Finally, it's worth saying that Barisan Nasional and former Prime Minister Mahathir bin Mohamad do deserve some of the credit for the success Malaysia has had since independence or at least for not completely screwing things up (like what Marcos did in the Philippines) nor have there been serious race riots since 1969 (as what has repeatedly happened in Indonesia against the Chinese there - and often with government collusion). In part, the latter is due to the media (which is not free from government influence) and reporters who will go to great lengths to discover the occupation of those involved in a crime or incident to avoid printing their name (which tells you their race) or race.
Likewise and unlike the Americans who could not wait to get out of the Philippines (leaving behind a mess) or the Dutch who were quickly booted out of Indonesia (also leaving behind somewhat of a mess) or the French who tried to desperately clink onto Indochina long after their time had passed (and ultimately leaving behind a mess that Americans made an even bigger mess of), the British left their former Malay Federation colonies in an orderly fashion after largely dealing with the Malayan Emergency. In other words, history has dealt Malaysia a good hand to play.
Analyzing the iShares MSCI Malaysia Index Fund ETF
With all of the above in mind, let's take a closer look at the iShares MSCI Malaysia Index Fund ETF which attempts to track the MSCI Malaysia Index. At the end of last year, the iShares MSCI Malaysia Index Fund ETF had an expense ratio of 0.51% and a 12 month yield of 1.58% while as of mid-January, it had a net asset value of around $970 million. A quick look at the iShares MSCI Malaysia Index Fund ETF's top holding reveals the following Malaysian large cap or mid cap stock names:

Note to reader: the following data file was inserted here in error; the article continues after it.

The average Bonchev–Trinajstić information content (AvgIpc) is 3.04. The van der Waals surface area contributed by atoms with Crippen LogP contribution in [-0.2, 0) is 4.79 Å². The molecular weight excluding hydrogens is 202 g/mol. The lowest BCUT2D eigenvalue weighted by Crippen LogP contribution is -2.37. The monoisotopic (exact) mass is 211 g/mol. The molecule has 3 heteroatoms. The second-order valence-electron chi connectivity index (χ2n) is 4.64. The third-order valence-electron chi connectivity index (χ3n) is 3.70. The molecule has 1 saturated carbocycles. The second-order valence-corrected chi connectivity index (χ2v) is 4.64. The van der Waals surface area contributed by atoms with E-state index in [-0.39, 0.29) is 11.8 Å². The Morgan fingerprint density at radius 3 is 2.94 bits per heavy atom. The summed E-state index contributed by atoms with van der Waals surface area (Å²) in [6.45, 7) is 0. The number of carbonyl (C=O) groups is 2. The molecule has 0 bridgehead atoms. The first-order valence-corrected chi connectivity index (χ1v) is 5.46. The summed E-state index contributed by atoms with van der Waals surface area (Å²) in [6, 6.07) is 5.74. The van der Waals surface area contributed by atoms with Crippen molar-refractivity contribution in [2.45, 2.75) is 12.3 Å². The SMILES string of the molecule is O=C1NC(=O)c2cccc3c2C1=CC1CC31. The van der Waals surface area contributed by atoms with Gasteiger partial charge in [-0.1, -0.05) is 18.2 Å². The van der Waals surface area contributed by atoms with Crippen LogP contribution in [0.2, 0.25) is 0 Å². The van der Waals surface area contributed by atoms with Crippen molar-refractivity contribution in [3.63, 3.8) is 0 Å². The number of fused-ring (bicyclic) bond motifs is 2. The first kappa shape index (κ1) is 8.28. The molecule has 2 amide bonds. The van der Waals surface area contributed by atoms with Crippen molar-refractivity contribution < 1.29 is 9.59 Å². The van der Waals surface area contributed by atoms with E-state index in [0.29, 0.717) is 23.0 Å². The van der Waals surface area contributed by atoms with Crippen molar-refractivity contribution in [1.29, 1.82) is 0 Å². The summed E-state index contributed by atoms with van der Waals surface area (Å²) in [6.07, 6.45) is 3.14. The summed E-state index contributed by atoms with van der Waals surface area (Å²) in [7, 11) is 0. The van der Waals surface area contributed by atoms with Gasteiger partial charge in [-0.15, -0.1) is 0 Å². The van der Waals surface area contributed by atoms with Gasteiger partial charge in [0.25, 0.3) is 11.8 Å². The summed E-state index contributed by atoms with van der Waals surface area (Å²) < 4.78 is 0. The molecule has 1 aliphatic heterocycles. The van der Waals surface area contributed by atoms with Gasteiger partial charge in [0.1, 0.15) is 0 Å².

The iShares MSCI Malaysia Index Fund ETF Holdings (January 16, 2013)
|Malayan Banking Bhd (OTCPK:MLYBY)||Financials||9.06%|
|CIMB Group Holdings (OTCPK:CIMDF)||Financials||8.97%|
|Sime Darby Bhd (OTCPK:SMEBF)||Industrials||6.28%|
|Genting Bhd (OTCPK:GMALF)||Consumer Discretionary||4.79%|
|Tenaga Nasional Bhd (OTCPK:TNABY)||Utilities||4.63%|
|Petronas Chemicals Group (PCHEM)||Materials||4.29%|
|Public Bank Bhd (OTC:PUBNF)||Financials||4.16%|
|Axiata Group (AXIATA)||Telecom Services||4.12%|
|Digi.Com Bhd (OTC:DIGBF)||Telecom Services||3.9%|
|IOI Corporation (OTC:IOIOF)||Consumer Staples||3.9%|
|Maxis Bhd (OTC:MAXSF)||Telecom Services||3.58%|
|Petronas Gas Bhd (OTC:PNADF)||Utilities||2.74%|
|AMMB Holdings (AMM)||Financials||2.67%|
|Kuala Lumpur Kepong (OTC:KLKBF)||Consumer Staples||2.55%|
|Genting Malaysia Bhd (OTCPK:GMALY)||Consumer Discretionary||2.54%|
One of the above components of the iShares MSCI Malaysia Index Fund ETF that might be familiar to western investors would be Petronas (as in the Petronas Towers), the national oil and gas company which is owned by the government of Malaysia and is also attempting to acquire Canada's Progress Energy Resources.
Another potentially familiar name is the Genting Group, a big Malaysian conglomerate that owns a huge casino resort and theme park in Malaysia's Genting Highlands and recently spent $1 million to gear up for a petition campaign to try and put a casino amendment on the 2014 Florida ballot in order to build a (controversial) Las Vegas style casino resort in Miami (apparently they have abandoned those plans - for now). The Genting Group also owns Star Cruises, the third largest cruise liner company in the world and the largest cruise liner in Asia, and it used to be the sole owner of Norwegian Cruise Line Holdings (NASDAQ:NCLH), but now it has around a 44% stake in the company after its recent IPO.
All told, the iShares MSCI Malaysia Index Fund ETF has around 30.70% of its holdings in financial stocks, 13.15% in industrial stocks, 13.07% in telecom stocks, 11.32% in consumer staple stocks, 10.37% in consumer discretionary stocks, 10.31% in utility stocks and the rest are in other sectors.
And what about the iShares MSCI Malaysia Index Fund ETF's performance? Last year, the iShares MSCI Malaysia Index Fund ETF gave investors a respectable 13.61% return: